by Varun Gauri
The spirit of gift exchange animates democracy. In exchange for letting you control government, giving you power over the security forces, the common treasure, and the agencies and civil service — which is power over me — you agree to grant me those same powers — and power over you — in the future. I am then entitled to control government and its coercive powers in exchange for agreeing to transfer those powers back to you, or your representatives, when the time comes.
Aristotle emphasized this, arguing that in political regimes where citizens are more or less equal, the citizens alternate governing, “ruling and being ruled in turn.” Rawls believed this notion of reciprocity in democratic societies is widely relevant across a range of social and economic practices, including taxation: Because society should be seen “as a fair system of cooperation over time,” not only public offices but the common surplus should be divided in a way that acknowledges mutual contributions over time. My firm profited from those highways and airports and bridges that others paid for and built; now I pay it forward, in the form of taxes.
This principle of reciprocity applies not only to taxation and to ceding control of government — conceding after an election loss — but to forbearance in the exercise of power. When I’m in power, the principle requires me to appreciate that the security forces, the common treasure, and the civil service are not mine to control forever. One day they will be yours. So I shouldn’t break or repurpose them in a way that leaves them not useful to you, for your objectives, when it becomes your turn to rule. It’s hard to specify the point at which the pursuit of ordinary policy objectives amounts to breaking or repurposing institutions and agencies, but the line certainly exists. An outgoing administration repurposing the civil service by installing loyalists, or by raiding the treasure, is, after a certain point, normatively equivalent to an executive embezzling funds from a business partner (or worse).
In discussions of democracy, elections tend to receive more attention than reciprocity. That is unfortunate for at least two reasons. First, elections aren’t a necessary condition for democratic practice; democratic transfer of office could conceivably involve other mechanisms, such as randomness or time-limited rotations, as was the case for certain offices in classical Greek cities. Second, elections are often interpreted as an expression of poplar will, or a “mandate,” when in fact the winner only needs the support of the majority or a plurality. Populists and others increasingly use the notion of a popular will to argue that certain groups cannot legitimately hold positions of influence, losing sight of the fact that democracies entail rotation of office.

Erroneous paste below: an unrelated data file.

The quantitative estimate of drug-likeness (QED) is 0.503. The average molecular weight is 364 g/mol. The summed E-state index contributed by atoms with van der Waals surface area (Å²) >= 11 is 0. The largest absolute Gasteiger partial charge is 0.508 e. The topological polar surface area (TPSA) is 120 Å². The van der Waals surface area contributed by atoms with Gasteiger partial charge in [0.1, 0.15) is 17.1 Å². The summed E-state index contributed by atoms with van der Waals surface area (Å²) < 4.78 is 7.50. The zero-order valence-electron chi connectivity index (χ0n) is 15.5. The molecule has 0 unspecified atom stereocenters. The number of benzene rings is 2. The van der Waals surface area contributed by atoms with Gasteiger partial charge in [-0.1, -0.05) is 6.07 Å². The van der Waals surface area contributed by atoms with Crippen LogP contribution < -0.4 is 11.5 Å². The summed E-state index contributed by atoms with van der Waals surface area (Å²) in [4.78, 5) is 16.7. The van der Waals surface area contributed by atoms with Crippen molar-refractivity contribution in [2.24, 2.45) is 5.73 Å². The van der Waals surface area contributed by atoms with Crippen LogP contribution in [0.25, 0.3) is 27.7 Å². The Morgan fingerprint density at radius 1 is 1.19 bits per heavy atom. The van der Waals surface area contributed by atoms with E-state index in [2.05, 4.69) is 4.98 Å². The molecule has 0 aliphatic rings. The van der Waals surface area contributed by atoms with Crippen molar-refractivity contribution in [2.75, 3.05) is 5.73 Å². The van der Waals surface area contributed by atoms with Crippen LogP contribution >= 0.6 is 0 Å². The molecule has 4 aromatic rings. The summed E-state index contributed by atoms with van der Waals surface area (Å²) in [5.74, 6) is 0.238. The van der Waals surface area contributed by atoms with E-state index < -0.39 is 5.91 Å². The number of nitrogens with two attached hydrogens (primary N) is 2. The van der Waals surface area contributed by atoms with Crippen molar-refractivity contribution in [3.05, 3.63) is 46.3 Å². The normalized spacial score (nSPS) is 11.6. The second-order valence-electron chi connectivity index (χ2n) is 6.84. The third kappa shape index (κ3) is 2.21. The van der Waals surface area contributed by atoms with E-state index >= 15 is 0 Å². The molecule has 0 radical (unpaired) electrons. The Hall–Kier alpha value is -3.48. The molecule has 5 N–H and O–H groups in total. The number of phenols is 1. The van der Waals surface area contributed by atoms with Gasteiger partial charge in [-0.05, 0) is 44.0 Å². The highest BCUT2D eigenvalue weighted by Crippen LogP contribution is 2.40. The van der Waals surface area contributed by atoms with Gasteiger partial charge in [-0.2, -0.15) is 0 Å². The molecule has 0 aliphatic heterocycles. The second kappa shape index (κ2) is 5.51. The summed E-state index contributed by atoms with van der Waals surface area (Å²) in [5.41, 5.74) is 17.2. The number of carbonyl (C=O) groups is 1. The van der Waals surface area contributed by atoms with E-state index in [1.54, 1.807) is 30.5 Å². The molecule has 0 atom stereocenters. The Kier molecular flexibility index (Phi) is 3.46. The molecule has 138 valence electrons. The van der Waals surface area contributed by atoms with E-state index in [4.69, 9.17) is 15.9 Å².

Donald Trump, having cheated a chandelier shop, curtain makers, lawyers, and others when a business man, and raiding the treasury to benefit his businesses and attempting to personalize the civil service as a departing president, is a made-for-Hollywood Grinch. But, as I’ve previously argued, Trumpism is the response of a relatively homogenous social group to the psychic challenges of liberalism. In other words, Trumpism is, partly, an alliance of groups indifferent to the spirit of democratic gift exchange. It is Grinchy.
The Grinch hated Christmas because his “shoes were too tight” (and he was presumably too much of a miser to buy new ones). Resentful, he then tried to rob the Who’s Christmas spirit. A related stinginess toward the demos, dressed up as a philosophy, motivates the Ayn Rand libertarians, perhaps most prominent among democracy’s Grinches. Their ethos sneers at those who accept gifts, a practice that they believe weakens a strong soul and enervates the creative powers. Altruism, akin to reciprocity, is a target of their disdain. In The Virtue of Selfishness, Rand writes, “If any civilization is to survive, it is the morality of altruism that men have to reject.” Although some libertarians have been critical of Trump for his indifference to individual rights, others, recognizing a kindred Grinch, have strongly supported him.
Harry Potter’s guardians, his Uncle Vernon and Aunt Petunia Dursley, desperately deny Harry his magical powers because they find threatening any facts or knowledge that disrupt their comfortable little life, hedges and a well-kept lawn, on Privet Drive. Over the years, their Christmas gifts to Harry include a box of dog biscuits and a toothpick, and they are doggedly unconcerned with the larger world. Democracy’s Dursleys are the types who adopt a pleasingly cynical attitude toward politics, claiming to cast a pox on all politicians but quietly applauding the grumpiest. These are sections of the petty bourgeoisie, the class whom David Brooks once represented by “patio man”; people who prize respectability and order above all else. Some have found a fellow Dursley in grumpy old man Trump.
Then there is Ebenezer Scrooge, so driven by ideology that he has become insensitive to common human needs: In response to a request to buy the poor some meat and drink, Scrooge says, “If they would rather die, they had better do it, and decrease the surplus population.” Scrooge is so invested in materialism that he disbelieves the Ghost right before his eyes. When the Ghost asks Scrooge how he can doubt his own eyes, Scrooge replies: “Because a little thing affects them. A slight disorder of the stomach makes them cheats. You may be an undigested bit of beef, a blot of mustard, a crumb of cheese, a fragment of an underdone potato. There’s more of gravy than of grave about you, whatever you are!” Conspiracy theorists doubting evident facts are increasingly prominent these days; paranoia is no friend to the spirit of gift exchange.
None of us created democracy; previous generations bestowed it upon us; we would be generous and liberal to extend the gift to our descendants, who deserve it in turn.